This is the time of year when knowing how to properly budget is a major priority. With the malls filled with holiday shoppers, it is evident that most people are spending more than they have all year. Of course, with the holiday season comes gift-buying and eventually, inflated credit card bills!
Back in June, business reporter for The Toronto Star, Madhavi Acharya-Tom Yew wrote of the ten steps than one can take to help properly budget. “Budgeting may seem daunting, but it doesn’t have to be complicated,” Acharya-Tom Yew writes, “It’s not so much what you make, but how you spend it that’s important.”
We figured that there would be no better time than now to revisit this list of budgeting tips. The first step is to “gather the facts”. It’s important to go through your financial records for, at least, the past three months. Go through all of your expenses right on down to your “little extras” like morning coffees.
Secondly, “create a worksheet”. Once you have gathered all of your facts, you will have to organize them so that you can create a clearer picture of the type of spending that you’re used to. Next, break your spending into “fixed and discretionary costs”. Your fixed costs include mortgage, rent, car payments and insurance. In other words, the monthly charges that don’t usually change.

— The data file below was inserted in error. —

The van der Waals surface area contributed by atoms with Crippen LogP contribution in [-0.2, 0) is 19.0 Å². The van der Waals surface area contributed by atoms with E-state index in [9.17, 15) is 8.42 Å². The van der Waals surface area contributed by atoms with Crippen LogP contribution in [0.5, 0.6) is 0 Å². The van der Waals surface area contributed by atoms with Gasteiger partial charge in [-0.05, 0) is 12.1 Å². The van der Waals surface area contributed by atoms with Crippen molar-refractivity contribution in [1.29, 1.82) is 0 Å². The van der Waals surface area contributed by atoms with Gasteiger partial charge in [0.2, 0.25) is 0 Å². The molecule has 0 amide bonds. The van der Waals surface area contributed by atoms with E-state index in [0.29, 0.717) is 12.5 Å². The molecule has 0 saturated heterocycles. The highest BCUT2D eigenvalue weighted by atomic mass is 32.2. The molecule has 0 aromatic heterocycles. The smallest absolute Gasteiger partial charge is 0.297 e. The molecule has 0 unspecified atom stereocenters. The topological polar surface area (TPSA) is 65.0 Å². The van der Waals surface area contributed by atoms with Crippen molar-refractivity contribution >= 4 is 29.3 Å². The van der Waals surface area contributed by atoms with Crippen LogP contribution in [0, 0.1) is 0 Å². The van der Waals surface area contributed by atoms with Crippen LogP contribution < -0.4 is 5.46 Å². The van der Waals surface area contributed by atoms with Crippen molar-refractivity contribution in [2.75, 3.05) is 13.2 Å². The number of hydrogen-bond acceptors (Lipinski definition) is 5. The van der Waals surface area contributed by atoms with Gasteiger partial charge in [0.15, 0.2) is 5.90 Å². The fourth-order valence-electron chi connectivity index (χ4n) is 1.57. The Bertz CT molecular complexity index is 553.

The discretionary charges are the ones you can change. They include groceries, meals, entertainment and clothing. The “rules of thumb” writes Acharya-Tom Yew, say that “your housing costs should be less than about one-third of your gross income, financial planning.”
Also, “your monthly debt payments should not exceed 40 per cent of your gross monthly income. This includes housing, and such things as car loans and credit card payments.” The next step is to “pay yourself first”. Put away 10 per cent of your pay cheque. This is the simplest way to guarantee that you will be saving money over time.
“Cut out non-essentials,” insists Acharya-Tom Yew. You don’t have to buy your lunch every day. Turn fixtures into treats. Spend less on little unnecessary frills that add up over time. Attempt to avoid impulse purchases. However, when those credit card bills come rolling in, “pay more than the minimum”.
This step is a surefire way to help eliminate those dreaded interest charges. “Save for a rainy day” by getting a high-interest savings account. “Review and adjust” by going over your budget regularly to make sure you are staying on track. And finally, “build in a reward”. Once you have met your budgeting goals, it’s okay to splurge on something to treat yourself. But don’t forget to go right back to the plan and keep your budget in check!